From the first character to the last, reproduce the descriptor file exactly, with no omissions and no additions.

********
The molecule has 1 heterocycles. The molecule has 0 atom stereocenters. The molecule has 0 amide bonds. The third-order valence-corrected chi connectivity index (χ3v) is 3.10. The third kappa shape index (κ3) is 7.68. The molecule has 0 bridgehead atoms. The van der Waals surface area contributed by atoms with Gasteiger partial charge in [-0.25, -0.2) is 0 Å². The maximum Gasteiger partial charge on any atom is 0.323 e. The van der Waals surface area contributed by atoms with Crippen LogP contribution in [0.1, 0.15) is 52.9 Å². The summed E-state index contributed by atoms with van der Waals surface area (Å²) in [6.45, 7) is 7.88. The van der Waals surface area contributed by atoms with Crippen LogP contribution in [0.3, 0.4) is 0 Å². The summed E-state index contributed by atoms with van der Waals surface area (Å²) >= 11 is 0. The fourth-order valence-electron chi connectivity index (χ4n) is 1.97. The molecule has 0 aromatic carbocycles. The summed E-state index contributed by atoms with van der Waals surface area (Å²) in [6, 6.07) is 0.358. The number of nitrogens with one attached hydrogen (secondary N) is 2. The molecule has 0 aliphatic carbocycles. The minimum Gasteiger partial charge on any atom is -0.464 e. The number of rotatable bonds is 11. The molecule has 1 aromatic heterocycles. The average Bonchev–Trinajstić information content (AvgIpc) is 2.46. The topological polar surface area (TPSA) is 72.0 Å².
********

The molecule has 1 heterocycles. The molecule has 0 atom stereocenters. The molecule has 0 amide bonds. The third-order valence-corrected chi connectivity index (χ3v) is 3.10. The third kappa shape index (κ3) is 7.68. The molecule has 0 bridgehead atoms. The van der Waals surface area contributed by atoms with Gasteiger partial charge in [-0.25, -0.2) is 0 Å². The maximum Gasteiger partial charge on any atom is 0.323 e. The van der Waals surface area contributed by atoms with Crippen LogP contribution in [0.1, 0.15) is 52.9 Å². The summed E-state index contributed by atoms with van der Waals surface area (Å²) in [6.45, 7) is 7.88. The van der Waals surface area contributed by atoms with Crippen LogP contribution in [0.3, 0.4) is 0 Å². The summed E-state index contributed by atoms with van der Waals surface area (Å²) >= 11 is 0. The fourth-order valence-electron chi connectivity index (χ4n) is 1.97. The molecule has 0 aromatic carbocycles. The summed E-state index contributed by atoms with van der Waals surface area (Å²) in [6, 6.07) is 0.358. The number of nitrogens with one attached hydrogen (secondary N) is 2. The molecule has 0 aliphatic carbocycles. The minimum Gasteiger partial charge on any atom is -0.464 e. The number of rotatable bonds is 11. The molecule has 1 aromatic heterocycles. The average Bonchev–Trinajstić information content (AvgIpc) is 2.46. The topological polar surface area (TPSA) is 72.0 Å².